Fire country land managers struggle with cheatgrass
Cheatgrass dries faster and burns hotter than native plants.
BOISE, Idaho — Cheatgrass can be a dirty word for land managers in the West.
Sure, they marvel at the invasive species' toughness and respect its stubborn ability to muscle out native bunch grasses of the desert of southwest Idaho and other areas of the West. But cheatgrass is also the main reason why much of the arid lands of the West are so susceptible to unnaturally devastating range fires.
Cheatgrass grows thicker, dries out faster — and burns hotter — than native plants.
All it takes is a lightning storm and it's almost guaranteed that thousands of cheatgrass-covered acres of Snake River Plain rangeland will burn faster and hotter than they should — taking out normally fire-resistant native plants like sagebrush.
And that's when cheatgrass comes into its own.
After a devastating fire, cheatgrass seeds produce a thick mat of grass the following year.
Contrast that with a very expensive and labor-intensive effort to replant a burned area with sagebrush — a stand of which can take up to 35 years or so before they produce seeds, said Lance Okeson, a district fuels specialist for the Bureau of Land Management in Boise, Idaho.
Some of the most wildfire-vulnerable rangeland in the nation is in southwest Idaho. A recent analysis of large wildfire locations over the past four decades shows the Interstate 84 corridor through the Gem State is the place most likely to burn in the entire United States.
There are a bunch of reasons for that, including how cheatgrass thrives at the lower elevation (think 3,000 feet) of the Snake River Plain; how this "lightning alley" sees storms blow through every summer; and how all that cheatgrass is next to a busy interstate, where a hot muffler or a burned-out bearing on a truck can cause a calamity.
"There's a bull's-eye here. We want to remove that bull's-eye," said M.J. Byrne, a BLM public affairs officer.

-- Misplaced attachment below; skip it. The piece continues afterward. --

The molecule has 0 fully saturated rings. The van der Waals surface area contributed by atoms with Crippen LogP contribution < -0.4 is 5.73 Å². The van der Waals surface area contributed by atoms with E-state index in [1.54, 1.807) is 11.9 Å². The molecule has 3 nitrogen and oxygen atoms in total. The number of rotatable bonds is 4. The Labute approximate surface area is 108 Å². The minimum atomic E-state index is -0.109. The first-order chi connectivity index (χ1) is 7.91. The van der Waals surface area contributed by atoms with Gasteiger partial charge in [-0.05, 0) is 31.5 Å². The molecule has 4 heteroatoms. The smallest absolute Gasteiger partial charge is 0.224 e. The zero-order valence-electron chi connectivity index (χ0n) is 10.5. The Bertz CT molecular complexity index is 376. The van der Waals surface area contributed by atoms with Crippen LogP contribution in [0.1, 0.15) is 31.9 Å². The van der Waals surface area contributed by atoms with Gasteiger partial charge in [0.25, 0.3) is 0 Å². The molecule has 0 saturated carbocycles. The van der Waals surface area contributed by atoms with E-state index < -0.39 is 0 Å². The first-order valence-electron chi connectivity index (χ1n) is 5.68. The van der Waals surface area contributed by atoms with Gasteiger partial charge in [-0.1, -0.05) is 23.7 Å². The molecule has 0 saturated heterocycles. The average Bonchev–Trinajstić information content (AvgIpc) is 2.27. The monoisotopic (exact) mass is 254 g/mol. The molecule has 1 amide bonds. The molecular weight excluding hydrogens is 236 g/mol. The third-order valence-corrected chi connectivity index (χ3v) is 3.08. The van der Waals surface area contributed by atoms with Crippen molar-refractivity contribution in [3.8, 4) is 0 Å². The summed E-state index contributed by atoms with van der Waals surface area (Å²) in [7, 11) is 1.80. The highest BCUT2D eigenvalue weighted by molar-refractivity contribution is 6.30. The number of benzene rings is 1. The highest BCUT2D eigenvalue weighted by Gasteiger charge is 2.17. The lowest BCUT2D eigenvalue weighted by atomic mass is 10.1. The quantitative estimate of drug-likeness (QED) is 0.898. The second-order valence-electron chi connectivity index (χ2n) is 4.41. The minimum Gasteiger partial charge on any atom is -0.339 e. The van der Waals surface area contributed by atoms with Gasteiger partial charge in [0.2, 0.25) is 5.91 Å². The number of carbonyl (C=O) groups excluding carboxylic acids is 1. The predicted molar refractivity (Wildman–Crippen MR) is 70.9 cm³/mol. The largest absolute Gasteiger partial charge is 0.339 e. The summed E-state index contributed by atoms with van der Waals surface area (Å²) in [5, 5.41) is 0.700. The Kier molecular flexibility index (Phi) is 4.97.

That's why a group of scientists, educators, federal land agents and landowners who live in West would like to change this wildfire/ cheatgrass cycle. They met in Boise this week to figure out how.
The event featured panel discussions and presentations from experts, including James Young, a retired scientist from the U.S. Department of Agriculture who wrote the book "Cheatgrass: Fire and Forage on the Range." The goal is to identify fire, fuel and vegetation management methods to conserve Western sagebrush habitats by reducing fire frequency. Land managers already have a lab picked out to experiment on: 117,000 acres northeast of Interstate 84, between Blacks Creek and Mountain Home.
Wildfire is part of the natural ecology of the desert. Lightning can't be controlled. So how do you fight cheatgrass? Some ideas sure to be bandied about include planting fire-resistant plants, employing targeted grazing and using mechanical treatments.
Fire managers have already begun planting fire-resistant plants along the edge of Interstate 84, Okeson said.
They'll consider how and where to "compartmentalize" sections of that 117,000-acre parcel — like where to put in long strips of fire-resistant plants and whether to use native vegetation or import fire-resistant but nonnative plants that might work better.
And they'll debate whether ranchers should graze herds on areas with cheatgrass in the spring or late fall — the short windows where it has enough moisture in it to be eaten.
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KNOW THE ENEMY
Cheatgrass is originally from the steppes of Russia, and there are different theories as to how it got to the United States.
Contaminated grain seed probably was the early method of dispersal, cheatgrass expert James Young has written. Seeds can also be dispersed as a contaminant in hay and straw or by mud clinging to machinery.
According to a post Young wrote for the California Invasive Plant Council, the hairy seed heads of cheatgrass are spread by wind, attachment to animal fur or human clothing, or by small rodents.
The BLM's Lance Okeson said Southwest Idaho is a perfect environment for cheatgrass.
"Any disturbance in a plant community that is already kind of fragile and that stuff just literally takes it over," Okeson said. "All you can see is cheatgrass and you are poking around in it trying to find a native plant. ... "It's an amazing plant, and it has an ability to adapt genetically."
When vice president of Sub Pop Records Megan Jasper isn't running things at the office, she's working in her garden at her West Seattle home where she and her husband Brian spend time relaxing.